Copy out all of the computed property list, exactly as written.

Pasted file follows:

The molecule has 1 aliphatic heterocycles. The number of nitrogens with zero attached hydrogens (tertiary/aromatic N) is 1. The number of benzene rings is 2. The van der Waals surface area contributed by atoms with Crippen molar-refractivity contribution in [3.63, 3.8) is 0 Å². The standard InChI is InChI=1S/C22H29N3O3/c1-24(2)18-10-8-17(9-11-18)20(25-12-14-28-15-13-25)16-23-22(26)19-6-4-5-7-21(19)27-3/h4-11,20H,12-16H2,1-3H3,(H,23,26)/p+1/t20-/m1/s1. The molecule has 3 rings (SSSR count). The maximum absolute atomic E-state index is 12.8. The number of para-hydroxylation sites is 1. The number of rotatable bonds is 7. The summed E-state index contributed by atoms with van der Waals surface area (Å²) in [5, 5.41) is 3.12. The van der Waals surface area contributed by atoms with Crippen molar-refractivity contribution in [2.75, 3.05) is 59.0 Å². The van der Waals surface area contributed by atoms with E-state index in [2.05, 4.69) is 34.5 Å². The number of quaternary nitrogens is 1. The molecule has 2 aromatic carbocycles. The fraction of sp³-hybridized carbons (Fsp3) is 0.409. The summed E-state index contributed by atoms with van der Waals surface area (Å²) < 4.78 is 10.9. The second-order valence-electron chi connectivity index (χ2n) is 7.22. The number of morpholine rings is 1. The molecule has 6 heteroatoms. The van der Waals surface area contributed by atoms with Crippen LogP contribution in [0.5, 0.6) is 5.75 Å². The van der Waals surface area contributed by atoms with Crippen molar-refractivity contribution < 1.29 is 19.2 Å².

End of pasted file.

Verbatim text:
The molecule has 1 aliphatic heterocycles. The number of nitrogens with zero attached hydrogens (tertiary/aromatic N) is 1. The number of benzene rings is 2. The van der Waals surface area contributed by atoms with Crippen molar-refractivity contribution in [3.63, 3.8) is 0 Å². The standard InChI is InChI=1S/C22H29N3O3/c1-24(2)18-10-8-17(9-11-18)20(25-12-14-28-15-13-25)16-23-22(26)19-6-4-5-7-21(19)27-3/h4-11,20H,12-16H2,1-3H3,(H,23,26)/p+1/t20-/m1/s1. The molecule has 3 rings (SSSR count). The maximum absolute atomic E-state index is 12.8. The number of para-hydroxylation sites is 1. The number of rotatable bonds is 7. The summed E-state index contributed by atoms with van der Waals surface area (Å²) in [5, 5.41) is 3.12. The van der Waals surface area contributed by atoms with Crippen molar-refractivity contribution in [2.75, 3.05) is 59.0 Å². The van der Waals surface area contributed by atoms with E-state index in [2.05, 4.69) is 34.5 Å². The number of quaternary nitrogens is 1. The molecule has 2 aromatic carbocycles. The fraction of sp³-hybridized carbons (Fsp3) is 0.409. The summed E-state index contributed by atoms with van der Waals surface area (Å²) < 4.78 is 10.9. The second-order valence-electron chi connectivity index (χ2n) is 7.22. The number of morpholine rings is 1. The molecule has 6 heteroatoms. The van der Waals surface area contributed by atoms with Crippen LogP contribution in [0.5, 0.6) is 5.75 Å². The van der Waals surface area contributed by atoms with Crippen molar-refractivity contribution < 1.29 is 19.2 Å².